Green Card


There are many ways to obtain a Green Card. The most common are through family, through U.S. based employment, and through asylum or refugee status.

U.S. Immigration Law establishes a preference system for various categories of immigrants as well as the number of visas available to each category.

Family Based Green Card

The spouses, parents and unmarried children under age of 21 of the U.S. citizens are exempt from the visa limitations. All other family members eligible for a Green Card have to wait until the appropriate visa becomes available before adjusting their status.

There is a particular number of visas available for each category of the qualifying family members depending on the following preference:

First Preference (F1): Unmarried, adult (21 years of age or older) sons and daughters of U.S. citizens;
Second Preference A (F2A): Spouses of permanent residents and the unmarried children (under the age of 21)) of permanent residents;
Second Preference B (F2B): Unmarried sons and daughters (21 years or age or older) of permanent residents;
Third Preference (F3): Married sons and daughters of U.S. citizens, their spouses and their minor children;
Fourth Preference (F4): Brothers and sisters of adult U.S. citizens, their spouses and their minor children.

Read more about Family Based Green Card.

Employment Based Green Card and Investment Based Green Cards

Certain immigrants are eligible to apply for a Green Card through employment or investment. Each category has its own number of visas available based on the following preference:

First Preference (EB1): Priority Workers, including aliens with extraordinary abilities, outstanding professors and researchers, and certain multinational executives and managers; Read more about EB-1…
Second Preference (EB2): Members of professions holding an advanced degree or persons of exceptional ability (including individuals seeking a National Interest Waiver);
Third Preference (EB3): Skilled Workers, professionals and other qualified workers;
Fourth Preference (EB4): Certain special immigrants including those in religious vocations;
Fifth Preference (EB5): Employment creation immigrants (investors or entrepreneurs). (Read more)

Read more about Employment Based Green Cards.

If you would like to stay and work the U.S. temporary, you may consider applying for a non-immigrant visa (ex: H1-B, L-1, O-1, etc.). (Read more)

Asylum Based Green Card or Refugee Based Green Card

If you were admitted to the United States as a refugee (including your qualifying family members), you are required to apply for a Green Card 1 year after your entry into the United States in this status.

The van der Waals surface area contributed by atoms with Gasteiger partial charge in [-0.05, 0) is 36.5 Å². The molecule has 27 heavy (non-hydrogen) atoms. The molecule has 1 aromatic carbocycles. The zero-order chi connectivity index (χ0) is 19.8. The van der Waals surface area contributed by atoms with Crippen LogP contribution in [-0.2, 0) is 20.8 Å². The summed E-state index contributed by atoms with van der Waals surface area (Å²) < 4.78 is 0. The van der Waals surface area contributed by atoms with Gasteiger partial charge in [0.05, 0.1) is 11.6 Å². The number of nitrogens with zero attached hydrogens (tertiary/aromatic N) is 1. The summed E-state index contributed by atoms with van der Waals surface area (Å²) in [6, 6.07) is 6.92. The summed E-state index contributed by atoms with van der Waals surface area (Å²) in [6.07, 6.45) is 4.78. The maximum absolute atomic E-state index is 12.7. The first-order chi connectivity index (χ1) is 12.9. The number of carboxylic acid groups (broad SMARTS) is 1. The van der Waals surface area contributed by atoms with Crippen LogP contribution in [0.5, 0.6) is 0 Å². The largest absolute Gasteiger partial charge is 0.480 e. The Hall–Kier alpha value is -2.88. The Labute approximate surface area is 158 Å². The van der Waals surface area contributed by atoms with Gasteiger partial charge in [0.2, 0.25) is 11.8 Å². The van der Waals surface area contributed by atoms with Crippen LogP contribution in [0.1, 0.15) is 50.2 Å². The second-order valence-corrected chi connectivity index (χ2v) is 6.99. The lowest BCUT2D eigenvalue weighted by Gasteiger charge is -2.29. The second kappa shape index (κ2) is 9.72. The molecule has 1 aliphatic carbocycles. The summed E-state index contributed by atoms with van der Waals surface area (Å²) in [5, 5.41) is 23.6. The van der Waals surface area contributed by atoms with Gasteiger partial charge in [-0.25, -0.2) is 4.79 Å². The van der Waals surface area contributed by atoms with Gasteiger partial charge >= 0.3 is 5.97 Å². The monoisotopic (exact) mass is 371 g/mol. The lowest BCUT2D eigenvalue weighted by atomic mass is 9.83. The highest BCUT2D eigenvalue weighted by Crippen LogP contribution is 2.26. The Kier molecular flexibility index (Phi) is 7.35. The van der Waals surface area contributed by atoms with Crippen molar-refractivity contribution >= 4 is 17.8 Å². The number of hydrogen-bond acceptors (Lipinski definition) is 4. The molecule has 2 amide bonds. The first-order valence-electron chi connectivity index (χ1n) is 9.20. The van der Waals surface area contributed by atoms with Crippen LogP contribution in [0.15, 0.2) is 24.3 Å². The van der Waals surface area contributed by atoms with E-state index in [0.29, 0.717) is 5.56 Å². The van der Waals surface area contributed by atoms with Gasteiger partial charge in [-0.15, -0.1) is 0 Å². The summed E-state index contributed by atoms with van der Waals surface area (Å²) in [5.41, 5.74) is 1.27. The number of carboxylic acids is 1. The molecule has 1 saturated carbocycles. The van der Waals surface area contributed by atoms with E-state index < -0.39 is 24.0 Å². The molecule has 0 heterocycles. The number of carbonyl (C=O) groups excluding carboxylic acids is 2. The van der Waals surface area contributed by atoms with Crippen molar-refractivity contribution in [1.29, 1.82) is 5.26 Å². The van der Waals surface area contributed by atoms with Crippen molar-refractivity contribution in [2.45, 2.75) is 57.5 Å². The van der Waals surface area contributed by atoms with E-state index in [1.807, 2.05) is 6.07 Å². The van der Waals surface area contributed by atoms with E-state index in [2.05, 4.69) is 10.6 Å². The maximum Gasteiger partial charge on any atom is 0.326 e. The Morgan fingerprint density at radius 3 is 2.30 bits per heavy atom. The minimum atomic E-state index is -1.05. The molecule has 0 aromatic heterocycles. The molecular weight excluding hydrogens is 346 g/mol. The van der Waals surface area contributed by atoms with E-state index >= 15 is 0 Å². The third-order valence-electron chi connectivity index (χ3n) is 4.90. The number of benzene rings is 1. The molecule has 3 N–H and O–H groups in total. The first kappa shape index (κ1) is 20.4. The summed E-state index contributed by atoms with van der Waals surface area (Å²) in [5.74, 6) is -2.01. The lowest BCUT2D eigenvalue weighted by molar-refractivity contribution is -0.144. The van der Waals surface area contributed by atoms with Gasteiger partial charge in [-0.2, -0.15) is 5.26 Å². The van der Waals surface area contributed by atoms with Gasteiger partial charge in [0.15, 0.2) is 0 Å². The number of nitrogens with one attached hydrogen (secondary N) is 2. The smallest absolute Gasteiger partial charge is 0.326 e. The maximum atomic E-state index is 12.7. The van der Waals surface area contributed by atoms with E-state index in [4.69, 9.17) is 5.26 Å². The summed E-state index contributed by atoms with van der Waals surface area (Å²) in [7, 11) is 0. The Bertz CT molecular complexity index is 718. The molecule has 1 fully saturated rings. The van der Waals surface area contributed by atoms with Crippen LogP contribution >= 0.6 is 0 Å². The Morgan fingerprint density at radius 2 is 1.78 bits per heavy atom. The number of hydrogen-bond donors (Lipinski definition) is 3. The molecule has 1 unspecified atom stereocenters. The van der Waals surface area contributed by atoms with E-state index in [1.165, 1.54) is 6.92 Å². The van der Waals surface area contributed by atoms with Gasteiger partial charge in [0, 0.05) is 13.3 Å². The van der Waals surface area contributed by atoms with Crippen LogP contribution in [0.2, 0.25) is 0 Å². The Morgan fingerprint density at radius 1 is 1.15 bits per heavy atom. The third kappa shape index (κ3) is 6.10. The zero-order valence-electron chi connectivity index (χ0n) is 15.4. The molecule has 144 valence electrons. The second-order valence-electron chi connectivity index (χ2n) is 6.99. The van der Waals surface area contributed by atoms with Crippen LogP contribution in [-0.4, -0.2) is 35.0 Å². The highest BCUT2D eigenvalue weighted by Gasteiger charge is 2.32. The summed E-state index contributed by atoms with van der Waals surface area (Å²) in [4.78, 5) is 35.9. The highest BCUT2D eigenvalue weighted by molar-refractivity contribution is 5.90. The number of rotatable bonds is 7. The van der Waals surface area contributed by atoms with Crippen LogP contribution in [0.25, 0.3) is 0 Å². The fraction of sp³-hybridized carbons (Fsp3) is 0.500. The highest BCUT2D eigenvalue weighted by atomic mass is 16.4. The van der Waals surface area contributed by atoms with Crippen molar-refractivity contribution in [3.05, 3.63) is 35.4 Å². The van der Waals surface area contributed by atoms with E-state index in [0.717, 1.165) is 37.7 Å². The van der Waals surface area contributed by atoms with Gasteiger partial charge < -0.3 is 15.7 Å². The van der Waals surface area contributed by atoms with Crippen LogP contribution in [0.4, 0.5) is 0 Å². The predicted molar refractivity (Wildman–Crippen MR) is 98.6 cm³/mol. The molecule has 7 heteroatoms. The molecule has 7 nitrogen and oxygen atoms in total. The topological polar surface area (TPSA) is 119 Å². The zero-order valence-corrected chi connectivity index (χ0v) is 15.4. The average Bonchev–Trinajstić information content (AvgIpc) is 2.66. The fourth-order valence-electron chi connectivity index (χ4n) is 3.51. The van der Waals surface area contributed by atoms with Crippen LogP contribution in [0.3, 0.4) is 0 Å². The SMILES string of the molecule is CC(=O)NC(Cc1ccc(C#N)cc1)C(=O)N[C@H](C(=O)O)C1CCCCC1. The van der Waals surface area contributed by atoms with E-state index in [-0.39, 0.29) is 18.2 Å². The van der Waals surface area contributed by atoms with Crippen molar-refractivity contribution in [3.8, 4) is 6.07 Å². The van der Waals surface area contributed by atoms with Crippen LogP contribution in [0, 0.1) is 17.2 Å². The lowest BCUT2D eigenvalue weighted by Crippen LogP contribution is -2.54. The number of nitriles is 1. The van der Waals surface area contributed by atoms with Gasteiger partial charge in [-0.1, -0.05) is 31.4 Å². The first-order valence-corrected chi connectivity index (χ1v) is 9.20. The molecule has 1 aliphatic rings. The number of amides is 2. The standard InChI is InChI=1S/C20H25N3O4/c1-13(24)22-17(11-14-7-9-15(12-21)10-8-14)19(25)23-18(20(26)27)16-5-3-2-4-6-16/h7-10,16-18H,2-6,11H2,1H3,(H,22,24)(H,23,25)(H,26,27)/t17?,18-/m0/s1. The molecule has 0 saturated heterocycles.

If you were granted asylum (including your family members) in the United States, you may apply for permanent residence 1 year after the grant of your asylum status, although you are not required to do so.

There are no visas or preferential categories that are set for this category of immigrants.

Read more about Asylum.

Green Card Lottery (Diversity Visa Program)

Every year, the U.S. Government makes 50,000 Diversity Immigrant Visas (DV) available through a lottery system. This is also known as the Green Card Lottery or the Diversity Visa Lottery.

Only citizens from specific countries are allowed to participate in the Green Card Lottery.

The Lottery application period is open every year for only one month (October) and the results are released 6 month after the application period closes (May of the subsequent year). Those lucky individuals, whose applications were selected randomly by a computer program, will have to go though the interview process at the U.S. Consulate or Embassy at their home country before they can enter the U.S. and obtain a Green Card.

Although 50,000 people receive a Green Card through Lottery every year, the odds of winning a Green Card Lottery are very slim. Considering the fact that over 14 million people applied last year, the chances of winning a Green Card for 2016 were 0.0035%.

Read more about Green Card Lottery.

There are other ways to obtain a Green Card that are available for certain categories of immigrants, including battered spouses or children (VAWA), widow(er)s of U.S. citizens, victims of criminal activity, people of certain nationalities, and people holding certain jobs.

If you wish to apply for a Green Card, seeking the representation of the Los Angeles Immigration Center is a step in the right direction towards legal status in the U.S. To learn if you qualify for one of those categories, please contact our office to schedule a consultation. You may also fill out an online contact form on the right.